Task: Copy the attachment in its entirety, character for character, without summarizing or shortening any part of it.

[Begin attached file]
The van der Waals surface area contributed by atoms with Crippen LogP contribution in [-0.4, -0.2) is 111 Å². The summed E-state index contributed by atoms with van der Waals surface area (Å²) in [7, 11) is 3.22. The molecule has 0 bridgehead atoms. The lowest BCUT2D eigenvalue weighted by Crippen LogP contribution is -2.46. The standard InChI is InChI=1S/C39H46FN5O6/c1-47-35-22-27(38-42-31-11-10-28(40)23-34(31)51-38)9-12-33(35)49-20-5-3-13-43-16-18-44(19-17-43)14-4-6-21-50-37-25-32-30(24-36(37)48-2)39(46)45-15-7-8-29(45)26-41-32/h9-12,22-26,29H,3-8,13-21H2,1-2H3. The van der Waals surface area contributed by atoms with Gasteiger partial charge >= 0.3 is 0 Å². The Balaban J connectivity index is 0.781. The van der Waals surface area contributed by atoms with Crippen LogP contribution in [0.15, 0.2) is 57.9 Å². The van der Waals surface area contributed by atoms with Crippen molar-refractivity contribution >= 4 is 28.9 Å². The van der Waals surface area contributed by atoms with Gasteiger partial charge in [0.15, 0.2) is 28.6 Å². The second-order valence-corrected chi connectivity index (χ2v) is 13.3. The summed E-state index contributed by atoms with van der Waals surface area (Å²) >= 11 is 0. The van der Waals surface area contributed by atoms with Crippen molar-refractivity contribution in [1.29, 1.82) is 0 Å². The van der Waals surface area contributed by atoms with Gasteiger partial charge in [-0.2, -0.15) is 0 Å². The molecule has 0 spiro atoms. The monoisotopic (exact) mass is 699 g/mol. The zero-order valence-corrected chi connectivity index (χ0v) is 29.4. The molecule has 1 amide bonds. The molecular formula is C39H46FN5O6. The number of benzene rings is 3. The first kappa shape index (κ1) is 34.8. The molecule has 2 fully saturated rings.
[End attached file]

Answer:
The van der Waals surface area contributed by atoms with Crippen LogP contribution in [-0.4, -0.2) is 111 Å². The summed E-state index contributed by atoms with van der Waals surface area (Å²) in [7, 11) is 3.22. The molecule has 0 bridgehead atoms. The lowest BCUT2D eigenvalue weighted by Crippen LogP contribution is -2.46. The standard InChI is InChI=1S/C39H46FN5O6/c1-47-35-22-27(38-42-31-11-10-28(40)23-34(31)51-38)9-12-33(35)49-20-5-3-13-43-16-18-44(19-17-43)14-4-6-21-50-37-25-32-30(24-36(37)48-2)39(46)45-15-7-8-29(45)26-41-32/h9-12,22-26,29H,3-8,13-21H2,1-2H3. The van der Waals surface area contributed by atoms with Gasteiger partial charge >= 0.3 is 0 Å². The Balaban J connectivity index is 0.781. The van der Waals surface area contributed by atoms with Crippen LogP contribution in [0.15, 0.2) is 57.9 Å². The van der Waals surface area contributed by atoms with Crippen molar-refractivity contribution >= 4 is 28.9 Å². The van der Waals surface area contributed by atoms with Gasteiger partial charge in [0.15, 0.2) is 28.6 Å². The second-order valence-corrected chi connectivity index (χ2v) is 13.3. The summed E-state index contributed by atoms with van der Waals surface area (Å²) >= 11 is 0. The van der Waals surface area contributed by atoms with Crippen molar-refractivity contribution in [1.29, 1.82) is 0 Å². The van der Waals surface area contributed by atoms with Gasteiger partial charge in [-0.2, -0.15) is 0 Å². The molecule has 0 spiro atoms. The monoisotopic (exact) mass is 699 g/mol. The zero-order valence-corrected chi connectivity index (χ0v) is 29.4. The molecule has 1 amide bonds. The molecular formula is C39H46FN5O6. The number of benzene rings is 3. The first kappa shape index (κ1) is 34.8. The molecule has 2 fully saturated rings.